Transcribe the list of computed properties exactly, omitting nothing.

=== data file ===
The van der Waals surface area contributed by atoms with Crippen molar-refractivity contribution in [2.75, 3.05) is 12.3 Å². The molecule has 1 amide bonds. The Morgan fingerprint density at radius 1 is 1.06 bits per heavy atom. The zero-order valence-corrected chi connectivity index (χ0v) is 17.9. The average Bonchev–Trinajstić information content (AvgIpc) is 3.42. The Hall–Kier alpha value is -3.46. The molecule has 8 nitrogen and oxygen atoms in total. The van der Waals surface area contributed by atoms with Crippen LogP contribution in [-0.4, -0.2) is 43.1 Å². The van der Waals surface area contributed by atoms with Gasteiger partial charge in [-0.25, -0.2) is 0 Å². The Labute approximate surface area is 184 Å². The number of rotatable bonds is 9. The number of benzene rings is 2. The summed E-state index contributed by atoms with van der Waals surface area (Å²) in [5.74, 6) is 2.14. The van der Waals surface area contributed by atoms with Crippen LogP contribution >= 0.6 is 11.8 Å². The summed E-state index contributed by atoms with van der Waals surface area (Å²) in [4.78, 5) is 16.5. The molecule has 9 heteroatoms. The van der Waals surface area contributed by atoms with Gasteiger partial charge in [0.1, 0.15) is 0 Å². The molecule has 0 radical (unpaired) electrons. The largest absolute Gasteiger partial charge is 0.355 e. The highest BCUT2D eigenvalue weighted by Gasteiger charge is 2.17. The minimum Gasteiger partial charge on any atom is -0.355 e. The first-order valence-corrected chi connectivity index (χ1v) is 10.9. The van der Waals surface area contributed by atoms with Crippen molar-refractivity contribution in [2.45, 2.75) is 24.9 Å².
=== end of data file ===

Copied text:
The van der Waals surface area contributed by atoms with Crippen molar-refractivity contribution in [2.75, 3.05) is 12.3 Å². The molecule has 1 amide bonds. The Morgan fingerprint density at radius 1 is 1.06 bits per heavy atom. The zero-order valence-corrected chi connectivity index (χ0v) is 17.9. The average Bonchev–Trinajstić information content (AvgIpc) is 3.42. The Hall–Kier alpha value is -3.46. The molecule has 8 nitrogen and oxygen atoms in total. The van der Waals surface area contributed by atoms with Crippen LogP contribution in [-0.4, -0.2) is 43.1 Å². The van der Waals surface area contributed by atoms with Gasteiger partial charge in [-0.25, -0.2) is 0 Å². The Labute approximate surface area is 184 Å². The number of rotatable bonds is 9. The number of benzene rings is 2. The summed E-state index contributed by atoms with van der Waals surface area (Å²) in [5.74, 6) is 2.14. The van der Waals surface area contributed by atoms with Crippen LogP contribution >= 0.6 is 11.8 Å². The summed E-state index contributed by atoms with van der Waals surface area (Å²) in [4.78, 5) is 16.5. The molecule has 9 heteroatoms. The van der Waals surface area contributed by atoms with Gasteiger partial charge in [0.1, 0.15) is 0 Å². The molecule has 0 radical (unpaired) electrons. The largest absolute Gasteiger partial charge is 0.355 e. The highest BCUT2D eigenvalue weighted by Gasteiger charge is 2.17. The minimum Gasteiger partial charge on any atom is -0.355 e. The first-order valence-corrected chi connectivity index (χ1v) is 10.9. The van der Waals surface area contributed by atoms with Crippen molar-refractivity contribution in [2.45, 2.75) is 24.9 Å².